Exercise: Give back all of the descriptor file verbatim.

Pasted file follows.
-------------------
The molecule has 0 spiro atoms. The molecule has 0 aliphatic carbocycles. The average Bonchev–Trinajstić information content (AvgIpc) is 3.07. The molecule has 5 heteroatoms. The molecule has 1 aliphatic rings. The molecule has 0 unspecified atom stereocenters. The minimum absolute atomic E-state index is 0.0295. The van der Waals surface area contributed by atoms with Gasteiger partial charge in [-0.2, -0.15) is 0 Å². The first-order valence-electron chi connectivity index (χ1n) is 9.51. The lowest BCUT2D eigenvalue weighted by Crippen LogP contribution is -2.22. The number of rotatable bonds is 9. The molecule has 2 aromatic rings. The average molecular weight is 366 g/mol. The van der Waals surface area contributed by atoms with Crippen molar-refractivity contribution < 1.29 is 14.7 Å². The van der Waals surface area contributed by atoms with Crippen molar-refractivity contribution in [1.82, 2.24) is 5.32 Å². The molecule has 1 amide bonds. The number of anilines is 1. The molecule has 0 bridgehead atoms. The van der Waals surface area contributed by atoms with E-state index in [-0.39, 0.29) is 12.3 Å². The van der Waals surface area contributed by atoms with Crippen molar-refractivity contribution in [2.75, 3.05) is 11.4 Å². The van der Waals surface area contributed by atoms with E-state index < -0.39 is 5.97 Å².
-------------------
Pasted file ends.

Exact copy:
The molecule has 0 spiro atoms. The molecule has 0 aliphatic carbocycles. The average Bonchev–Trinajstić information content (AvgIpc) is 3.07. The molecule has 5 heteroatoms. The molecule has 1 aliphatic rings. The molecule has 0 unspecified atom stereocenters. The minimum absolute atomic E-state index is 0.0295. The van der Waals surface area contributed by atoms with Gasteiger partial charge in [-0.2, -0.15) is 0 Å². The first-order valence-electron chi connectivity index (χ1n) is 9.51. The lowest BCUT2D eigenvalue weighted by Crippen LogP contribution is -2.22. The number of rotatable bonds is 9. The molecule has 2 aromatic rings. The average molecular weight is 366 g/mol. The van der Waals surface area contributed by atoms with Crippen molar-refractivity contribution < 1.29 is 14.7 Å². The van der Waals surface area contributed by atoms with Crippen molar-refractivity contribution in [1.82, 2.24) is 5.32 Å². The molecule has 1 amide bonds. The number of anilines is 1. The molecule has 0 bridgehead atoms. The van der Waals surface area contributed by atoms with E-state index in [-0.39, 0.29) is 12.3 Å². The van der Waals surface area contributed by atoms with Crippen molar-refractivity contribution in [2.75, 3.05) is 11.4 Å². The van der Waals surface area contributed by atoms with E-state index < -0.39 is 5.97 Å².